You are eligible to file for U.S. citizenship if, immediately preceding the filing of your application, you:
– Have been lawfully admitted to permanent residence for five years.
– Have resided continuously as a lawful permanent resident in the U.S. for at least five years before filing, with no absences from the United States for a consecutive period of more than one year. (Absences of more than six months but less than one year break the continuity of residence unless you can establish you did not abandon your residence during such period.)
– Have been physically present in the United States for at least 30 months out of the previous five years.
– Have resided within a state or district for at least three months.
If you are the spouse of a U.S. citizen, a member of the military or received your residency through VAWA (Violence Against Women Act), you may be eligible to apply for naturalization after three years, rather than five. You must be living with your U.S. citizen spouse the entire three years, up to and including the application period. Proof of the bona fide relationship will be requested at your interview.
Current and former members of the military are exempt from paying filing and biometrics fees associated with naturalization.
You must demonstrate that you have been a person of good moral character for the statutory period (five years, or three years if married to a U.S. citizen, or one year for armed forces expedite) before filing for naturalization. However, CIS is not limited to the statutory period in determining whether you have established good moral character. You are permanently barred from naturalization if you have ever been convicted of murder. You are also permanently barred from naturalization if you have been convicted of an aggravated felony as defined in section 101 (a)(43) of the Immigration and Nationality Act on or after Nov. 29, 1990. You also cannot be found to be a person of good moral character if during the last five years you:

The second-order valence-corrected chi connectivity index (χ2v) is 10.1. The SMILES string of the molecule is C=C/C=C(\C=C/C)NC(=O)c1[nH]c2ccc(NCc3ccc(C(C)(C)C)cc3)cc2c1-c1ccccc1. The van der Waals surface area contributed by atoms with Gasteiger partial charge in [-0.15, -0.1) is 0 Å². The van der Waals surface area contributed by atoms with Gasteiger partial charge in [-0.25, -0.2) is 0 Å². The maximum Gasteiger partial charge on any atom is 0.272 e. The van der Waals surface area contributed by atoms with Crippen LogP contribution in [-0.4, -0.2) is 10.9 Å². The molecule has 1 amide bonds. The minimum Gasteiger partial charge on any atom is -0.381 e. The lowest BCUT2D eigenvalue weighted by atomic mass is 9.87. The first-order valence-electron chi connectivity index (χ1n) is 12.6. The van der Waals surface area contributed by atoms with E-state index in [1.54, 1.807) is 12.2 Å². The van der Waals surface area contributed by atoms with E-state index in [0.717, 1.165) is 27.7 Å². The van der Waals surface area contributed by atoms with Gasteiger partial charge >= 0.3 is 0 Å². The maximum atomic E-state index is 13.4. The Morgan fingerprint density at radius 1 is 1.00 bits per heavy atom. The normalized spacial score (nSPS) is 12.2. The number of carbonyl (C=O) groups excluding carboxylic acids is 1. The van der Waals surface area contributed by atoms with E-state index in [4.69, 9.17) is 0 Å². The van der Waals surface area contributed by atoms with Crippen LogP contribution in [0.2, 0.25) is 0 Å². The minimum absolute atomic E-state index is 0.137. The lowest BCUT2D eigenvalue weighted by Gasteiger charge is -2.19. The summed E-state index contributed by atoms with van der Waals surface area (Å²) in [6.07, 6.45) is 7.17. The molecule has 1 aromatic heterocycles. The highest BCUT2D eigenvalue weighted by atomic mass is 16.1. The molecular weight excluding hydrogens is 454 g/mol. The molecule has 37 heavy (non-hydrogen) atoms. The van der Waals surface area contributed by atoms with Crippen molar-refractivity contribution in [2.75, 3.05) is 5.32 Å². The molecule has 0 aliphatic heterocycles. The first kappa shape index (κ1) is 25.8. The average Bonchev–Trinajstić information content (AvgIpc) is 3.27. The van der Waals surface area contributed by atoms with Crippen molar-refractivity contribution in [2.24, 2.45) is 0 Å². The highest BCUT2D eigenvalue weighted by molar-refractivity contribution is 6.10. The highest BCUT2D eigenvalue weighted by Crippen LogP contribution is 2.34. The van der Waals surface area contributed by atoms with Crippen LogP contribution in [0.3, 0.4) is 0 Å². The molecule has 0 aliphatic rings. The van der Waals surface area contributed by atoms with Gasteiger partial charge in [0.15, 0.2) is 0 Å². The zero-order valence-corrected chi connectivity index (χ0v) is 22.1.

– Have committed and been convicted of one or more crimes involving moral turpitude.
– Have committed and been convicted of two or more offenses for which the total sentence imposed was five years or more.
– Have committed and been convicted of any controlled substance law, except for a single offense of simple possession of 30 grams or less of marijuana.
– Have been confined to a penal institution during the statutory period as a result of a conviction, for an aggregate period of 180 days or more.
– Have committed and been convicted of two or more gambling offenses.
– Earn or have earned your principle income from illegal gambling.
– Have been involved in prostitution or commercialized vice.
– Have been involved in smuggling illegal aliens into the United States.
– Are or have been a habitual drunkard.
– Have practiced polygamy.
– Have willfully failed or refused to support dependents.
– Have given false testimony, under oath, in order to receive a benefit under the Immigration and Nationality Act.
You must demonstrate that you are attached to the principles of the Constitution of the United States.
You must be able to read, write, speak and understand words in ordinary usage in the English language. You are exempt from this requirement if, on the date you file your application, you: